RELATIVITY MADE EASY: Iconic "Renaissance man" and father of late night television Steve Allen used to don a fedora and read the angriest of the Letters to the Editor culled from various New York City newspapers, adding that "the names have been changed to avoid a punch in the nose."
It was one of the first things we thought of when we read a certain paragraph regarding the always annoying topic of "smart meters" in the LTE section of Sunday's local newspaper
We'll follow suit, calling the writer "Einstein." He wrote:
"Here’s a novel suggestion from a customer/owner of KIUC. Instead of spending tens of millions of dollars or more for smart meters, let’s spend that money to purchase a new, modern grid for our island."
Although it was April 1 it was apparently meant seriously.
For those who don't get it, smart meters are the central element of "a new modern grid," aka- the "smart grid." Whatever people may think about safety or "violations of privacy," by definition, this is what smart meters are and do.
We shouldn't really pick on poor Einstein but his letter does show the schizophrenia that exists over the modernization of the electrical grid as typified by the opposition to these devices.
The fact is that, alleged issues of health, privacy and the rest aside, those who want to see Kaua`i participate or even lead the way in alternative, non-carbon, non-fossil fuel energy had better just give it up if the smart grid- and so smart meters- is not part of our energy future.
People can forget about lower electric bills too because we will always be dependent on expensive fossil (and other carbon-generating) fuels for energy generation without the smart grid.
Let's see if we can make this as simple as possible.
Anyone who spends more than thirty seconds thinking about alternative sources of energy will realize that the most abundant and least environmentally disruptive sources here in the islands- solar and wind- are what they call "intermittent." The sun doesn't shine at night and is severely diminished when there are clouds or even rain storms. And the wind doesn't always blow.
It cannot be counted on unless we want to be without electricity at different times. And few will disagree that they want enough electricity to make sure it's there when they flip the switch.
That is why there are limits on how much of this alternative, "free" energy the system can use- because the other side of the equation is how much electricity people want or need.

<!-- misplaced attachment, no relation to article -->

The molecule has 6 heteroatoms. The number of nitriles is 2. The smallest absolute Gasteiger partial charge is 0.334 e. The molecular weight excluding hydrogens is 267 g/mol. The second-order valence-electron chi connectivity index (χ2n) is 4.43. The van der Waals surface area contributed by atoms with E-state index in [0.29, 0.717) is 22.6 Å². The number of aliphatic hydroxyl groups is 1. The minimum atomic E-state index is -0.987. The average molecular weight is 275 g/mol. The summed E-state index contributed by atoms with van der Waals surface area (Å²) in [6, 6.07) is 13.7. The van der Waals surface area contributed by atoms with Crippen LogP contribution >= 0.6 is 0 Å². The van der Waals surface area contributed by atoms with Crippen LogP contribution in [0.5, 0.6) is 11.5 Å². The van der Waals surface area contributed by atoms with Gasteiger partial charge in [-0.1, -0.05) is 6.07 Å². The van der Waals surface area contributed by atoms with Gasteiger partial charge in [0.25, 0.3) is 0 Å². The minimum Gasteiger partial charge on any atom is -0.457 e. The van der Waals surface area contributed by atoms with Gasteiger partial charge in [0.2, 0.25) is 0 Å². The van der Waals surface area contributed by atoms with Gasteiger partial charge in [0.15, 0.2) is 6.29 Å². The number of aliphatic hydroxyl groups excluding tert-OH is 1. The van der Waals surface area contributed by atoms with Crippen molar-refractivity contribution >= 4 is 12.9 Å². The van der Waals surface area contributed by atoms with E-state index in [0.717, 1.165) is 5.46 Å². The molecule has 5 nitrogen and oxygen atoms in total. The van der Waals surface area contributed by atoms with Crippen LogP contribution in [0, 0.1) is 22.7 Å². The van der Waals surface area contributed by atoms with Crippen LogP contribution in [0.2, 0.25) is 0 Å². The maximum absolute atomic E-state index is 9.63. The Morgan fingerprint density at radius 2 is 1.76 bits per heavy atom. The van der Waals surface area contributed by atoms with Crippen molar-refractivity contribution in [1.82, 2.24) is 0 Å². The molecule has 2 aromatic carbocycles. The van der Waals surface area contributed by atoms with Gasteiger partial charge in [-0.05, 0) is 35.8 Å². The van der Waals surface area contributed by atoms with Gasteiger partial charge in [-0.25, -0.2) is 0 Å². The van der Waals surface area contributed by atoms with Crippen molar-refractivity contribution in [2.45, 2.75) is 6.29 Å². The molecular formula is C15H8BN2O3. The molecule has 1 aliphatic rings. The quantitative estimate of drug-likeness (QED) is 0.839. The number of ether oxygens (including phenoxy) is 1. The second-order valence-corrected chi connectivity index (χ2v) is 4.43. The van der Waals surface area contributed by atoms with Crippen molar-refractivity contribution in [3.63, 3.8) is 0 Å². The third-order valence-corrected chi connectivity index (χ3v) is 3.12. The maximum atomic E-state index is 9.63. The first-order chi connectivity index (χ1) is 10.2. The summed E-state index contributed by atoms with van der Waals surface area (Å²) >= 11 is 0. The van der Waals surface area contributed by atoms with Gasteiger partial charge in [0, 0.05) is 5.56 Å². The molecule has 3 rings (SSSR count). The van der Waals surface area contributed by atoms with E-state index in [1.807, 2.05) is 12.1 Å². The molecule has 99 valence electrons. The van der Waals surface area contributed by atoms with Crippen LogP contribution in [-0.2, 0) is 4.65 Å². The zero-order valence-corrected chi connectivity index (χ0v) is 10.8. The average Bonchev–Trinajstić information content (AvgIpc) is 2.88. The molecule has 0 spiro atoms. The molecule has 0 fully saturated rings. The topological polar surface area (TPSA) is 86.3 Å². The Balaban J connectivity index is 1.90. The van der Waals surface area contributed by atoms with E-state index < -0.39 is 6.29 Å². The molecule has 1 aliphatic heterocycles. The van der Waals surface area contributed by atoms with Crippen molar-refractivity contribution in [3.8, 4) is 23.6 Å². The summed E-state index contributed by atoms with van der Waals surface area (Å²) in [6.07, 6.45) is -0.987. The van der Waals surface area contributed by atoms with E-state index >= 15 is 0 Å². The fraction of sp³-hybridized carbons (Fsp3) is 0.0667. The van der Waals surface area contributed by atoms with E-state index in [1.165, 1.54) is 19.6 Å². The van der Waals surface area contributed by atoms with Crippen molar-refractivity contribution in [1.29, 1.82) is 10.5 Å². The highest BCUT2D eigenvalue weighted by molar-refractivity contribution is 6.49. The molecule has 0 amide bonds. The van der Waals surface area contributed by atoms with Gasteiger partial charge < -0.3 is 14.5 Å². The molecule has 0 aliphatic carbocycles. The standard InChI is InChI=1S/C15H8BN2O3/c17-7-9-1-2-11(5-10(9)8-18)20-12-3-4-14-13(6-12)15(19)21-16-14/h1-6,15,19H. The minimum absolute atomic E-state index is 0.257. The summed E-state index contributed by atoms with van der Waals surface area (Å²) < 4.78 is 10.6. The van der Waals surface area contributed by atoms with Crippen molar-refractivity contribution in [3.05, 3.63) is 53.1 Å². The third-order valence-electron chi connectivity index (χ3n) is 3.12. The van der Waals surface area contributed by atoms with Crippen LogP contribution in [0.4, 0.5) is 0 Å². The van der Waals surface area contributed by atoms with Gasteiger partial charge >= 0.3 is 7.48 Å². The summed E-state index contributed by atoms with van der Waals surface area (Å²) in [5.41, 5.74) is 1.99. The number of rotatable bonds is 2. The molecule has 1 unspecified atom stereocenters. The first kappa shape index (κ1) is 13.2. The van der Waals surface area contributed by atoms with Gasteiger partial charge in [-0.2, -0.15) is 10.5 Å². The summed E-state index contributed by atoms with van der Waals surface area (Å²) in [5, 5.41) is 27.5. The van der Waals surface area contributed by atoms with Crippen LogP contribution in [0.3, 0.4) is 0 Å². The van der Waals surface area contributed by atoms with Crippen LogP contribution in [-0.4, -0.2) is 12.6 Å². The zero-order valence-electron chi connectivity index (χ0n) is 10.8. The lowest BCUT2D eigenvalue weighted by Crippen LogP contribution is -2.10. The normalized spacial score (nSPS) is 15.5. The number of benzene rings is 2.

That's where the "smart grid"- and so smart meters- comes in.
We've finally reached the technological sophistication to allow a computerized system to maximize the amount of intermittent electricity that the grid can handle. With the increasing sophistication of storage mediums, while we may not fully eliminate the burning of fossil and other carbon-waste fuels including bio-fuels, we can reduce them significantly.
But in order to do that, the computer needs to know up-to-the-second supply and demand for electricity.
And yes, that means that we need to know what the demand is from each user, which is where the smart meter comes in.
The other side of this is that if we don't install smart meters for just about every user, we will be limited in the amount of alternative sources we can integrate into the system. That's why there is no more "net metering" available for those who install photovoltaic systems, forcing them to sell back their excess electricity at lower prices than they pay when they take back from the grid, as happens when their intermittent source is not generating anything and they need electricity.
People make a big deal about the money we are spending on these smart meters . But the $11 million that is being spent on them is chump change because without smart meters to integrate all the various "supplies" with known, specific up-to-the-minute demands, it will mean is that we will need to build a new generation facility to meet future demand.
That means not only higher bills due to rate increases related to the investment in the new facility (whether it is "privatized" or not) as happened with the Kapaia plant, but a higher "energy adjustment" on your bill representing the ever increasing cost of a barrel of oil.
Those who go back a decade or so will remember local talk of building a new power plant. It wasn’t a matter of whether to build one but a matter of where and what kind we needed to keep up with future demand- regardless of any controls over our rate of growth or conservation measures.
Only with the advent of viable alternative technologies- not just dreams of the future but actual realities- did talk of building that new power plant cease.
But unless we can figure out a way to integrate all of the various sources of energy- solar, hydro, wind, perhaps waves and, most importantly, storage mediums like batteries, heat-retaining devices and others that are on the horizon- with the demand of the end users, we might as well forget a future of lower bills and higher use of non-carbon, alternative electrical sources.
A smart meter is simply that device that measures demand on a continual basis. Without them we guarantee a future of burning fossil or bio fuels and limited "clean" energy.
People can understand what science shows to be an innocuous use of RF signals, especially as compared with cell and cordless phones as well as countless other devices we use every day. Or they can rely on what they "read on the internet" and make a decision based on that.
Either way even if you "believe" whatever it is you believe about smart meters you'd better ask yourself if that is worth a future where the dream of non-fossil, non-carbon, alternative energy has gone to die.